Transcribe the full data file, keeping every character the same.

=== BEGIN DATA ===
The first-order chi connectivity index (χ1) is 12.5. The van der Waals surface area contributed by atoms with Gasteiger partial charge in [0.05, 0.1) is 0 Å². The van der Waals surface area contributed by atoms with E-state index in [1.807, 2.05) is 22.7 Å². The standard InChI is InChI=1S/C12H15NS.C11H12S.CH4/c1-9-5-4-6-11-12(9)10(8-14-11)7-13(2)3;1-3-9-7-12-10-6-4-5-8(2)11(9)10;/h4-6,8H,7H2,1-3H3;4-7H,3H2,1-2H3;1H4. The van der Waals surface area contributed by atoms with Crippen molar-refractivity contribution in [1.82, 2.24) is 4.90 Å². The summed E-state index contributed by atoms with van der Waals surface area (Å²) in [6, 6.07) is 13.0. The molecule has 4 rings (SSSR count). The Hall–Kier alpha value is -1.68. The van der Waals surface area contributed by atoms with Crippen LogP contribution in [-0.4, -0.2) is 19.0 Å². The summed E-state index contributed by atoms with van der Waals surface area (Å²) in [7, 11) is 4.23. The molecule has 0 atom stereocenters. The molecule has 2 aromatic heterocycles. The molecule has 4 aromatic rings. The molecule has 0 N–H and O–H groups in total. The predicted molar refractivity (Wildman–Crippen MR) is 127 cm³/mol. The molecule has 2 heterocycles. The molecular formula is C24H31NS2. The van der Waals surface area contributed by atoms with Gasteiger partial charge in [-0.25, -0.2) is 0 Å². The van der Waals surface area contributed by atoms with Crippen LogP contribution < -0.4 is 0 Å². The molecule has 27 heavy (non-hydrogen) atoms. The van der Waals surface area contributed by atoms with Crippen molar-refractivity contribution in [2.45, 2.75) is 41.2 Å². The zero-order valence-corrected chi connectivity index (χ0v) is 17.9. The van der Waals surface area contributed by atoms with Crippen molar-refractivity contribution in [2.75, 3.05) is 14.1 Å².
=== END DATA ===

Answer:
The first-order chi connectivity index (χ1) is 12.5. The van der Waals surface area contributed by atoms with Gasteiger partial charge in [0.05, 0.1) is 0 Å². The van der Waals surface area contributed by atoms with E-state index in [1.807, 2.05) is 22.7 Å². The standard InChI is InChI=1S/C12H15NS.C11H12S.CH4/c1-9-5-4-6-11-12(9)10(8-14-11)7-13(2)3;1-3-9-7-12-10-6-4-5-8(2)11(9)10;/h4-6,8H,7H2,1-3H3;4-7H,3H2,1-2H3;1H4. The van der Waals surface area contributed by atoms with Crippen molar-refractivity contribution in [1.82, 2.24) is 4.90 Å². The summed E-state index contributed by atoms with van der Waals surface area (Å²) in [6, 6.07) is 13.0. The molecule has 4 rings (SSSR count). The Hall–Kier alpha value is -1.68. The van der Waals surface area contributed by atoms with Crippen LogP contribution in [-0.4, -0.2) is 19.0 Å². The summed E-state index contributed by atoms with van der Waals surface area (Å²) in [7, 11) is 4.23. The molecule has 0 atom stereocenters. The molecule has 2 aromatic heterocycles. The molecule has 4 aromatic rings. The molecule has 0 N–H and O–H groups in total. The predicted molar refractivity (Wildman–Crippen MR) is 127 cm³/mol. The molecule has 2 heterocycles. The molecular formula is C24H31NS2. The van der Waals surface area contributed by atoms with Gasteiger partial charge in [-0.25, -0.2) is 0 Å². The van der Waals surface area contributed by atoms with Crippen LogP contribution < -0.4 is 0 Å². The molecule has 27 heavy (non-hydrogen) atoms. The van der Waals surface area contributed by atoms with Crippen molar-refractivity contribution in [2.45, 2.75) is 41.2 Å². The zero-order valence-corrected chi connectivity index (χ0v) is 17.9. The van der Waals surface area contributed by atoms with Crippen molar-refractivity contribution in [2.75, 3.05) is 14.1 Å².